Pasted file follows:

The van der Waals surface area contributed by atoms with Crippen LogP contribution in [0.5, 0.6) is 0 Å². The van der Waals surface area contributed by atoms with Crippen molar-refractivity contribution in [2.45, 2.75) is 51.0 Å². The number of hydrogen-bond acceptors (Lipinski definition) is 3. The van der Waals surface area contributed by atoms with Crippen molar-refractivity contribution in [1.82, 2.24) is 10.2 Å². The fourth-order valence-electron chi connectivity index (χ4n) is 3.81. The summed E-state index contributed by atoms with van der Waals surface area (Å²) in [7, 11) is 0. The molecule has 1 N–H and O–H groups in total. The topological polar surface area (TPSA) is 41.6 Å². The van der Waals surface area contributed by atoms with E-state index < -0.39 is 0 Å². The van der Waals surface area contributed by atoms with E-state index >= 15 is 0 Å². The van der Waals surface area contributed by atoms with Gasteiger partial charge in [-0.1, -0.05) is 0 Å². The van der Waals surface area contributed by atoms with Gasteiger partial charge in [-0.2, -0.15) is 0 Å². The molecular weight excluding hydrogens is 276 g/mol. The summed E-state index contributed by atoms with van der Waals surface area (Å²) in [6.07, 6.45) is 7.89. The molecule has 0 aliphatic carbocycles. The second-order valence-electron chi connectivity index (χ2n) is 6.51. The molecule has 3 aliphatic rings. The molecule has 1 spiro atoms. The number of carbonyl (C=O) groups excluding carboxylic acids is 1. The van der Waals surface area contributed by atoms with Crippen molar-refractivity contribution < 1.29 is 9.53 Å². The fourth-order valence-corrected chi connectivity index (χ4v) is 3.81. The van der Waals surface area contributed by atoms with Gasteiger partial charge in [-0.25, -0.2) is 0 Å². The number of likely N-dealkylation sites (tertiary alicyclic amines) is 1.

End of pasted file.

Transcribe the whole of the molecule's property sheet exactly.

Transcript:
The van der Waals surface area contributed by atoms with Crippen LogP contribution in [0.5, 0.6) is 0 Å². The van der Waals surface area contributed by atoms with Crippen molar-refractivity contribution in [2.45, 2.75) is 51.0 Å². The number of hydrogen-bond acceptors (Lipinski definition) is 3. The van der Waals surface area contributed by atoms with Crippen molar-refractivity contribution in [1.82, 2.24) is 10.2 Å². The fourth-order valence-electron chi connectivity index (χ4n) is 3.81. The summed E-state index contributed by atoms with van der Waals surface area (Å²) in [7, 11) is 0. The molecule has 1 N–H and O–H groups in total. The topological polar surface area (TPSA) is 41.6 Å². The van der Waals surface area contributed by atoms with E-state index < -0.39 is 0 Å². The van der Waals surface area contributed by atoms with E-state index >= 15 is 0 Å². The van der Waals surface area contributed by atoms with Gasteiger partial charge in [-0.1, -0.05) is 0 Å². The van der Waals surface area contributed by atoms with Gasteiger partial charge in [-0.2, -0.15) is 0 Å². The molecular weight excluding hydrogens is 276 g/mol. The summed E-state index contributed by atoms with van der Waals surface area (Å²) in [6.07, 6.45) is 7.89. The molecule has 0 aliphatic carbocycles. The second-order valence-electron chi connectivity index (χ2n) is 6.51. The molecule has 3 aliphatic rings. The molecule has 1 spiro atoms. The number of carbonyl (C=O) groups excluding carboxylic acids is 1. The van der Waals surface area contributed by atoms with Crippen molar-refractivity contribution < 1.29 is 9.53 Å². The fourth-order valence-corrected chi connectivity index (χ4v) is 3.81. The van der Waals surface area contributed by atoms with Gasteiger partial charge in [-0.25, -0.2) is 0 Å². The number of likely N-dealkylation sites (tertiary alicyclic amines) is 1.